Album review: Clutch – Sunrise On Slaughter Beach

Will Clutch ever stall? Album number 13 says no…

Album review: Clutch – Sunrise On Slaughter Beach
Nick Ruskell

Always different, always the same, Clutch arrive with a 13th album that manages to do much while still apparently operating within the same bluesy boundaries they always have. But such is the magic of the Maryland riff carpenters. Like Motörhead before them (albeit dealing in languid grooves rather than pedal-to-the-metal noise), the song appears to remain the same over the course of a long and brilliant catalogue, but like Motörhead, Clutch's genius lies in their inherent them-ness. And though change is small, slight, and un-radical, theirs is a creative spring that remains deep and plentiful.

Sunrise On Slaughter Beach was, guitarist Tim Sult says, originally intended to be something to cut through the turgid monotony of COVID inertia – a rocker, a rager, something to get you moving in that unstoppable way that Clutch do. But, he adds, it didn't pan out quite like that. Listening to it, you can't tell. As ever, the woody, bluesy riffs, elastic rhythmic swing and Neil Fallon's grizzly vocals all teem with perpetual energy that's impossible to resist.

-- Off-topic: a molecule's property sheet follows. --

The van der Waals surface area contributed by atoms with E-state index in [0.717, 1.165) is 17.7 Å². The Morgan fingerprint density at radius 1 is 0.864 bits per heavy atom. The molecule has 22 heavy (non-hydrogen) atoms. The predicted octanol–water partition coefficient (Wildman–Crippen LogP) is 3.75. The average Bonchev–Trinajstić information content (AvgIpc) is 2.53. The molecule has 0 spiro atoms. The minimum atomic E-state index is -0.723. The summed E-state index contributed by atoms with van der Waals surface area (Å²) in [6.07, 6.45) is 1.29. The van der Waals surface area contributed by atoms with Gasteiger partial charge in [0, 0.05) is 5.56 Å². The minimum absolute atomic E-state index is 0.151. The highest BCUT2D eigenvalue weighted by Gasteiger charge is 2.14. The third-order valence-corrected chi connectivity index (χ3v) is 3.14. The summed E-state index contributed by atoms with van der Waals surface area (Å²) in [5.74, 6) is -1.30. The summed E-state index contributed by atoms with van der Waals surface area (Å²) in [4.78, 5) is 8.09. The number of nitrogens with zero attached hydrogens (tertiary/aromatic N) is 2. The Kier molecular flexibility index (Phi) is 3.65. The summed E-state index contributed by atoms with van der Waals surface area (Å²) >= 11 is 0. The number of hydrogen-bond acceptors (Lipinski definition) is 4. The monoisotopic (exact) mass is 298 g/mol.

Exquisitely-named opener Red Alert (Boss Metal Zone) is a big-arsed banger, while Slaughter Beach takes a more Led Zeppelin tack. On Mountain Of Bone, the chorus is lifted by warm keyboards, while the layered vocals on Nosferatu Madre are a neat twist. Same as the female vocals and arpeggio riff of Mercy Brown. Throughout, Neil is on his usual wordy form, spinning his lyrical tales of life in a manner somewhere between bar philosopher and animated clergyman. 'Met my girl on a dinner date / Uptown, movie, not back too late,' he recalls on Three Golden Horns, 'But saxophones and cocktails had other plans.' As the night takes an unexpected turns, he has the sort of revelation you only get from Clutch: 'Now I see the truth – jazz music corrupts the youth!'

So, 13 albums in, Clutch are still uniquely brilliant, master craftsmen of a form at once ingeniously simple and amazingly clever. And one that only they can properly do.

Verdict: 4/5

For fans of: Mastodon, Wino, Baroness

Sunrise On Slaughter Beach is out now via Weathermaker

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